Three people dead after avalanche in northern Norway 

An avalanche killed three French skiers in their 60s in Norway's far northern region of Troms on Thursday, police said.

Lyngen, northern Norway.
Police have confirmed that three skiers have died in the avalanche. Pictured is a stock photo of the mountains in Lyngen. Photo by Kevin Bessat on Unsplash

The police district in Troms has confirmed that three French skiers have died after being hit by an avalanche in Lyngen, in the county of Troms og Finnmark on Thursday.

“According to reports, three people have been taken by the avalanche. The air ambulance has now landed, and a doctor has declared three people dead,” Troms Police District tweeted

The three casualties were part of a group of nine foreign skiers, public broadcaster NRK reports. The victims wore avalanche detectors which enabled them to be quickly located, according to NRK. The skiers were caught in the avalanche on the Kavringtinden mountain.

“The caller stated that three people were taken by the avalanche. The other six worked to dig out the three who were taken by the landslide,” operations manager for Troms Police District, Karl Eirk Thomassen, told NRK.  

Weather warning service issued an orange danger warning for large parts of Troms, which means a significant risk of avalanches in the area. On Wednesday, two people were also caught in an avalanche in Lyngen but were not injured. On March 30, one person was killed and seven injured in two avalanches in Lyngen.

Dan Håvard Johnsen, Mayor of Lyngen, said that the news was a tragic start to the Easter break in Norway. 

“It is an incredibly tragic start to Easter. This will leave its mark on the community in Lyngen,” he told NRK.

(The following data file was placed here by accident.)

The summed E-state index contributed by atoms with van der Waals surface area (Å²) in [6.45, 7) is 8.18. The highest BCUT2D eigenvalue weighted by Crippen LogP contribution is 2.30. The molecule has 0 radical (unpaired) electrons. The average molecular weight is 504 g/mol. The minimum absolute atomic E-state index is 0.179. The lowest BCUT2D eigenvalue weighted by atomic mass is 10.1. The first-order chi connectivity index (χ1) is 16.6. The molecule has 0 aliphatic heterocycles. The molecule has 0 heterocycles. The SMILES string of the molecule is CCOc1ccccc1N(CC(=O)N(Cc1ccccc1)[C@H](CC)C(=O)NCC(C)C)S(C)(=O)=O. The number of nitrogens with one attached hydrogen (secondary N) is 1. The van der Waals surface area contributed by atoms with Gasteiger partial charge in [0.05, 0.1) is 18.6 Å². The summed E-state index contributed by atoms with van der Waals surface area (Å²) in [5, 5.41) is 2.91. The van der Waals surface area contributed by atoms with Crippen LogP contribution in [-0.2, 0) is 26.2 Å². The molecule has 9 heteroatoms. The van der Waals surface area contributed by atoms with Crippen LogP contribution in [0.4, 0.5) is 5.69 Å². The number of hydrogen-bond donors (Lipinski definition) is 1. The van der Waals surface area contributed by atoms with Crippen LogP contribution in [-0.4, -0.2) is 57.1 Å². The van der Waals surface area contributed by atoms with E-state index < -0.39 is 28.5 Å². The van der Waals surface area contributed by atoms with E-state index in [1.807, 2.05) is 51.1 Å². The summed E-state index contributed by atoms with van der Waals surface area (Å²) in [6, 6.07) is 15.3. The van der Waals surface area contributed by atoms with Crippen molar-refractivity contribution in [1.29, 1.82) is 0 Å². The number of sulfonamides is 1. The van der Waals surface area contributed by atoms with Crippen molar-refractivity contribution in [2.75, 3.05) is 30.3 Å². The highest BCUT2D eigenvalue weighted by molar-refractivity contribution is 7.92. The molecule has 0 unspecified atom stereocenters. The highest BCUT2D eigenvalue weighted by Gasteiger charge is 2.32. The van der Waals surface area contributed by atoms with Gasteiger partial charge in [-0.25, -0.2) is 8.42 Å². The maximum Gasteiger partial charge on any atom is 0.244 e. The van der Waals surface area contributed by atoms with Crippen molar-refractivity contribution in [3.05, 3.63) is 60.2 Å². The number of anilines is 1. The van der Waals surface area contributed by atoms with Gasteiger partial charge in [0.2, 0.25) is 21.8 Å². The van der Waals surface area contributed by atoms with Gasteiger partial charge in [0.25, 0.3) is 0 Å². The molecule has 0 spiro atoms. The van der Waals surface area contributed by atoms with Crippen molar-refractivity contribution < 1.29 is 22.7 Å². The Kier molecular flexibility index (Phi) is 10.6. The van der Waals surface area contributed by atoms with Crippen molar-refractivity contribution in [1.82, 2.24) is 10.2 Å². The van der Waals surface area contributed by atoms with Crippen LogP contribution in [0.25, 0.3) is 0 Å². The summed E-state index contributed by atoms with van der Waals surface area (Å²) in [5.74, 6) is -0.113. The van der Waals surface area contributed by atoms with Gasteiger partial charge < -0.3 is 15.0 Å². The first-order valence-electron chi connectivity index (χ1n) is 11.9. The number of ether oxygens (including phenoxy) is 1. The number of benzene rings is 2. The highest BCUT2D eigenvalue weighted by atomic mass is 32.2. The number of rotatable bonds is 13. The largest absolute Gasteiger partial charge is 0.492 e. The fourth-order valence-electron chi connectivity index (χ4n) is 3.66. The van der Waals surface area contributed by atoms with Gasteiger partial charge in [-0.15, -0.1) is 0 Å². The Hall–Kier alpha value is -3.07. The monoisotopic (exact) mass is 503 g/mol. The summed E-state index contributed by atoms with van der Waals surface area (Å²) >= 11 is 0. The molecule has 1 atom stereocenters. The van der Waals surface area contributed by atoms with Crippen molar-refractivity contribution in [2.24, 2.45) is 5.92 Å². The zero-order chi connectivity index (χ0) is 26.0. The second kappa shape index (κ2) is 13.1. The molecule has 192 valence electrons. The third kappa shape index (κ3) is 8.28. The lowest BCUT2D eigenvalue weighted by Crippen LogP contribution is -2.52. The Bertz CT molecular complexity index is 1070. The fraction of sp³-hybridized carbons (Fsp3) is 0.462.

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Earthquake felt throughout western Norway 

The earthquake, which took place on Monday morning, could be felt across large parts of western Norway and had an estimated magnitude of 4.6, according to Norwegian National Seismic Network. 

Earthquake felt throughout western Norway 

On Monday morning at around 06:33am, an earthquake was registered in the North Sea between Stad, off the Norwegian coast, and the Faroe Islands. 

According to the Norwegian National Seismic Network, the earthquake was measured at 4.6 on the magnitude scale

Earthquakes of such magnitude are rare in Norway and only occur every ten years or so in western parts of the country, Lars Ottemoller, professor of seismology at the University of Bergen, told local newspaper Bergens Tidende

Ottemoller added that earthquakes of such magnitude are not dangerous for those on land. 

Several residents in western Norway said they felt the quake this morning. 

“I was laying in bed asleep and noticed the glass was rattling, and it rumbled for a while. I thought it might have been a rockslide but then thought of an earthquake,” one resident in western Norway told public broadcaster NRK

“It was really shaking. I lay in bed and ran out onto the patio to see what was happening. They are building in the area, so I thought maybe it was a rock or earth slide, but I finally realised that it was an earthquake,” Another resident from Rogaland told newspaper VG

Oil firm Equinor said that it had shut down its Snorre B platform as a precautionary measure. 

It wasn’t clear when Snorre B, which produces between 30,000-35,000 barrels per day of oil, would resume normal operation, Equinor spokesperson Gisle Ledel Johannessen said.

“Our focus now is on the safety,” he said.